The two often talk about a myriad of issues facing any one of the 49 county schools. This past year, Evans was also responsible to organizing all nine of the town hall meetings hosted by Spurlock. They met after each one of them to discuss the effectiveness and how to continue adjusting the meetings to be more efficient and meet the needs of the parents.

 

“I have direct access to the decisionmakers, and I can state my opinions and things like that,” Evans said, “so I can be part of the change. … Just to be part of that movement is really special.”

 

“He makes suggestions,” Spurlock said. “Sometimes I agree with him. Sometimes I don’t. 99.9 percent of the time, I agree. It’s good to have that sounding board that provides you feedback that, perhaps, maybe you didn’t think about.”

 

“He can adapt as quick as anybody we have at the (Central Office),” said Estes, who credited the amount of experience Evans has with the district coupled with his media skills and problem-solving ability. “If something comes up, he can tell you what needs to be done.”

 

Institutional knowledge has proved to be a valuable commodity, especially when it comes to identifying issues with schools and working with principals and administrators to craft the appropriate messages.

 

“He understands how the message sounds,” Spurlock said, “and how it should reflect what actually occurred.”

 

He works alongside principals and other administrators in dealing with imaginable and unimaginable issues that schools at all grade levels face on any given day, whether school is in session or not.

 

With the local media landscape shrinking coupled with his background, he’s focused a lot of energy on developing positive and proactive communication with the community “to make sure that parents have the information they need to make decisions” regarding their child’s education.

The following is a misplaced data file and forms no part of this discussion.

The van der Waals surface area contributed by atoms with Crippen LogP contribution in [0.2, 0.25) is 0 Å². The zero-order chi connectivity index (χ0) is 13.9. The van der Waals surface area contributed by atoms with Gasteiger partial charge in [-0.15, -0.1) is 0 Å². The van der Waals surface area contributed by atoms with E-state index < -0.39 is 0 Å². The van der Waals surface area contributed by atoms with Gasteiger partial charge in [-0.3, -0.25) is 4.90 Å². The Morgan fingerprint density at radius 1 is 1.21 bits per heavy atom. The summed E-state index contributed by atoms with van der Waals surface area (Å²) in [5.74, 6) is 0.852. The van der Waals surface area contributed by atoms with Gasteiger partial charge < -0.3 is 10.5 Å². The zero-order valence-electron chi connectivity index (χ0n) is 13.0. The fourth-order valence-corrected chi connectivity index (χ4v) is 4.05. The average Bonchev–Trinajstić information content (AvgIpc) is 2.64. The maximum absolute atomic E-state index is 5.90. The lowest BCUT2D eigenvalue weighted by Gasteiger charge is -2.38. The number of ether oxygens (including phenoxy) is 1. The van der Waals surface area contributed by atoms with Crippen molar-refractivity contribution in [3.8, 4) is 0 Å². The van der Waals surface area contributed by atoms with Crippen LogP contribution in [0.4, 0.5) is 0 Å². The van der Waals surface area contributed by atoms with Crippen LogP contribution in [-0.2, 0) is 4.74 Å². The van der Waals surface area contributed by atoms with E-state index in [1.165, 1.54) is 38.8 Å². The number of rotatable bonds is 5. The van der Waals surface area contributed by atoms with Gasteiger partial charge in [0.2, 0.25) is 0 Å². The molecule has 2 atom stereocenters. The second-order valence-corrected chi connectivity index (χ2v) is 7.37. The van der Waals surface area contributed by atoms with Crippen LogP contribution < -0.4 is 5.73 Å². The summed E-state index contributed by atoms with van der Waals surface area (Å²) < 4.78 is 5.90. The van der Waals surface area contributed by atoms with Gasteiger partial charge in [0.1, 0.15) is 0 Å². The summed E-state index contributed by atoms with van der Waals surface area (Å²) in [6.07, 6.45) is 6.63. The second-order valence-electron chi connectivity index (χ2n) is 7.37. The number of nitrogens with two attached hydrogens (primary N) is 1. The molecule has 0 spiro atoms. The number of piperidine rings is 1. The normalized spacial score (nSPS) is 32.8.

Perhaps the newest element related to communication is the explosive growth of social media.

 

In addition to receiving between 200 and 300 emails every day, RCS has nearly 30,000 followers on Twitter and another 10,000 friends on Facebook, which leads to comments, replies and direct messages that need to be read, replied to and monitored 24 hours a day.

 

“I don’t know if he sleeps much to be honest with you,” Spurlock said. “Anytime there’s an incident that comes up in the county, he’s very quick to identify, diagnose it and provide feedback to those – whether it’s me and my role currently, whether it was Mr. (Don) Odom or whether it was Mr. (Harry) Gill – I think his ability to diagnose a problem or identify a problem, provide information – correct and detailed information – to his superior.”

 

Estes said, “He just adapts so well to whatever the situation is and that’s an amazing trait.”

 

“He is good about obviously working with the media,” Spurlock said. “I think that’s very important.”

 

Estes noted Evans’ ability to diffuse situations and have a good idea of what to say – “his favorite one is, ‘We don’t comment on investigations’” – when he is put on the spot by the media or even principals and parents.

 

“The relationships that he’s developed over time – whether it be print media or the (television) news media – has given him a level of respect from them,” Spurlock said.

 

Estes joked, “On top of that, he has a good radio voice.”

 

Estes is not the only board member who has developed a working relationship with him. Over the years, he worked equally close with Mark Byrnes and, more recently, Wayne Blair as well as other board members.

 

“He keeps us all abreast of what’s going on,” said Terry Hodge, a longtime School Board member, of the daily media reports Evans sends to all seven board members and Spurlock as well as the assistant superintendents and other Central Office department leaders.

 

Estes added, “If you ask him for something, it doesn’t take any time to get it, does it?”

 

“He does a good job,” Hodges replied.

 

“Yeah, he does,” agreed Estes, who concluded, “I think, we’re going to keep him another week.”

 

PHOTO / KEITH RYAN CARTWRIGHT